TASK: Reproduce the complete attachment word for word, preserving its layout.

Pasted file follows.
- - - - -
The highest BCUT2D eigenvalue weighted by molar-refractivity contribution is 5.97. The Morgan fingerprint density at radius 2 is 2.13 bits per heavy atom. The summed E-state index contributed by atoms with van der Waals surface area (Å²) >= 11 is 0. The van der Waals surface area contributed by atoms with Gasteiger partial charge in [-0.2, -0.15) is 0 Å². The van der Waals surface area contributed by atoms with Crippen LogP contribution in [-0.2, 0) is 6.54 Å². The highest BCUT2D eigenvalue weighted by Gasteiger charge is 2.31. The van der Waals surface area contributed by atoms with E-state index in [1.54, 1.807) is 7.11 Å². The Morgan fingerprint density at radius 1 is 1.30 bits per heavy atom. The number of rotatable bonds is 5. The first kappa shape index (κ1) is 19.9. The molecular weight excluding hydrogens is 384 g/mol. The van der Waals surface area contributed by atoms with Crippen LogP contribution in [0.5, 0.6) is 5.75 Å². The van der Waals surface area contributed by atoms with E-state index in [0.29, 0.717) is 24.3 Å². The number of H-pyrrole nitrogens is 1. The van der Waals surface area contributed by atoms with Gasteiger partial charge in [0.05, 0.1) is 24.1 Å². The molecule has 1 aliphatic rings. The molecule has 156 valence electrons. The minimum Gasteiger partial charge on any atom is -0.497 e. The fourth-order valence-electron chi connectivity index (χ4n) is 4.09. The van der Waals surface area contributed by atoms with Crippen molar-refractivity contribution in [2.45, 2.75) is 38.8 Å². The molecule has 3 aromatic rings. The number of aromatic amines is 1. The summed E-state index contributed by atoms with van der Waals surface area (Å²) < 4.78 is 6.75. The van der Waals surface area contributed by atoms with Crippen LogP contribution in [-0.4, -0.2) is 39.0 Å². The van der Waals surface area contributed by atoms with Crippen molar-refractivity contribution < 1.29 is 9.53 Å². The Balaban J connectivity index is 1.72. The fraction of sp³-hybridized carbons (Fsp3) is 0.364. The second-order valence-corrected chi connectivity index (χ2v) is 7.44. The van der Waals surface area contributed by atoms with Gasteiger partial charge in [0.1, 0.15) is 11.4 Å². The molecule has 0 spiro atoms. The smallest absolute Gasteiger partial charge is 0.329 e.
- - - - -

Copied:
The highest BCUT2D eigenvalue weighted by molar-refractivity contribution is 5.97. The Morgan fingerprint density at radius 2 is 2.13 bits per heavy atom. The summed E-state index contributed by atoms with van der Waals surface area (Å²) >= 11 is 0. The van der Waals surface area contributed by atoms with Gasteiger partial charge in [-0.2, -0.15) is 0 Å². The van der Waals surface area contributed by atoms with Crippen LogP contribution in [-0.2, 0) is 6.54 Å². The highest BCUT2D eigenvalue weighted by Gasteiger charge is 2.31. The van der Waals surface area contributed by atoms with E-state index in [1.54, 1.807) is 7.11 Å². The Morgan fingerprint density at radius 1 is 1.30 bits per heavy atom. The number of rotatable bonds is 5. The first kappa shape index (κ1) is 19.9. The molecular weight excluding hydrogens is 384 g/mol. The van der Waals surface area contributed by atoms with Crippen LogP contribution in [0.5, 0.6) is 5.75 Å². The van der Waals surface area contributed by atoms with E-state index in [0.29, 0.717) is 24.3 Å². The number of H-pyrrole nitrogens is 1. The van der Waals surface area contributed by atoms with Gasteiger partial charge in [0.05, 0.1) is 24.1 Å². The molecule has 1 aliphatic rings. The molecule has 156 valence electrons. The minimum Gasteiger partial charge on any atom is -0.497 e. The fourth-order valence-electron chi connectivity index (χ4n) is 4.09. The van der Waals surface area contributed by atoms with Crippen molar-refractivity contribution in [2.45, 2.75) is 38.8 Å². The molecule has 3 aromatic rings. The number of aromatic amines is 1. The summed E-state index contributed by atoms with van der Waals surface area (Å²) < 4.78 is 6.75. The van der Waals surface area contributed by atoms with Crippen LogP contribution in [-0.4, -0.2) is 39.0 Å². The van der Waals surface area contributed by atoms with Crippen molar-refractivity contribution < 1.29 is 9.53 Å². The Balaban J connectivity index is 1.72. The fraction of sp³-hybridized carbons (Fsp3) is 0.364. The second-order valence-corrected chi connectivity index (χ2v) is 7.44. The van der Waals surface area contributed by atoms with Gasteiger partial charge in [0.1, 0.15) is 11.4 Å². The molecule has 0 spiro atoms. The smallest absolute Gasteiger partial charge is 0.329 e.